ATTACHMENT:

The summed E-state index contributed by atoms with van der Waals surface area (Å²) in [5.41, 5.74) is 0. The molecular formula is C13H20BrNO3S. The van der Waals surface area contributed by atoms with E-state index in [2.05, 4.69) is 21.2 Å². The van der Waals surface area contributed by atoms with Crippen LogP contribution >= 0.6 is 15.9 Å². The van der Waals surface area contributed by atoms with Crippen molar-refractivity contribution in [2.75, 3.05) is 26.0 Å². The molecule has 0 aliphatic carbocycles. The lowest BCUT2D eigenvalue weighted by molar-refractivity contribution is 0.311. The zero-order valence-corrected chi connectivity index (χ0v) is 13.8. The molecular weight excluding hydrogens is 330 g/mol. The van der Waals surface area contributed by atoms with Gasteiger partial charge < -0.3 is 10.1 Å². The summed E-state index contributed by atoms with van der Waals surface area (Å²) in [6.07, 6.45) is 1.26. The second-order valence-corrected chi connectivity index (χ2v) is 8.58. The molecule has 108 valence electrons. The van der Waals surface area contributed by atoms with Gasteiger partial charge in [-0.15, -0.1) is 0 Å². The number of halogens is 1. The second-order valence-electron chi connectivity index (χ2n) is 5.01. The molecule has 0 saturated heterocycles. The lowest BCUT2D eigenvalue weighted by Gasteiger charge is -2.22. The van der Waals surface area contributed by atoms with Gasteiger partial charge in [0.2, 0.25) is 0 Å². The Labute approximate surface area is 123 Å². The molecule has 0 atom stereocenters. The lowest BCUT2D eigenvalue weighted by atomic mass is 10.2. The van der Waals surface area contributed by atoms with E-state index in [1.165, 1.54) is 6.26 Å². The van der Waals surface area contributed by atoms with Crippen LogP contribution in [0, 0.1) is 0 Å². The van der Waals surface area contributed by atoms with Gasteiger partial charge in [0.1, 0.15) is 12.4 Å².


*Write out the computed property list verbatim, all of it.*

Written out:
The summed E-state index contributed by atoms with van der Waals surface area (Å²) in [5.41, 5.74) is 0. The molecular formula is C13H20BrNO3S. The van der Waals surface area contributed by atoms with E-state index in [2.05, 4.69) is 21.2 Å². The van der Waals surface area contributed by atoms with Crippen LogP contribution >= 0.6 is 15.9 Å². The van der Waals surface area contributed by atoms with Crippen molar-refractivity contribution in [2.75, 3.05) is 26.0 Å². The molecule has 0 aliphatic carbocycles. The lowest BCUT2D eigenvalue weighted by molar-refractivity contribution is 0.311. The zero-order valence-corrected chi connectivity index (χ0v) is 13.8. The molecular weight excluding hydrogens is 330 g/mol. The van der Waals surface area contributed by atoms with Gasteiger partial charge < -0.3 is 10.1 Å². The summed E-state index contributed by atoms with van der Waals surface area (Å²) in [6.07, 6.45) is 1.26. The second-order valence-corrected chi connectivity index (χ2v) is 8.58. The molecule has 108 valence electrons. The van der Waals surface area contributed by atoms with Gasteiger partial charge in [-0.15, -0.1) is 0 Å². The number of halogens is 1. The second-order valence-electron chi connectivity index (χ2n) is 5.01. The molecule has 0 saturated heterocycles. The lowest BCUT2D eigenvalue weighted by Gasteiger charge is -2.22. The van der Waals surface area contributed by atoms with Gasteiger partial charge in [0.2, 0.25) is 0 Å². The Labute approximate surface area is 123 Å². The molecule has 0 atom stereocenters. The lowest BCUT2D eigenvalue weighted by atomic mass is 10.2. The van der Waals surface area contributed by atoms with E-state index in [1.165, 1.54) is 6.26 Å². The van der Waals surface area contributed by atoms with Crippen LogP contribution in [0, 0.1) is 0 Å². The van der Waals surface area contributed by atoms with Gasteiger partial charge in [0.1, 0.15) is 12.4 Å².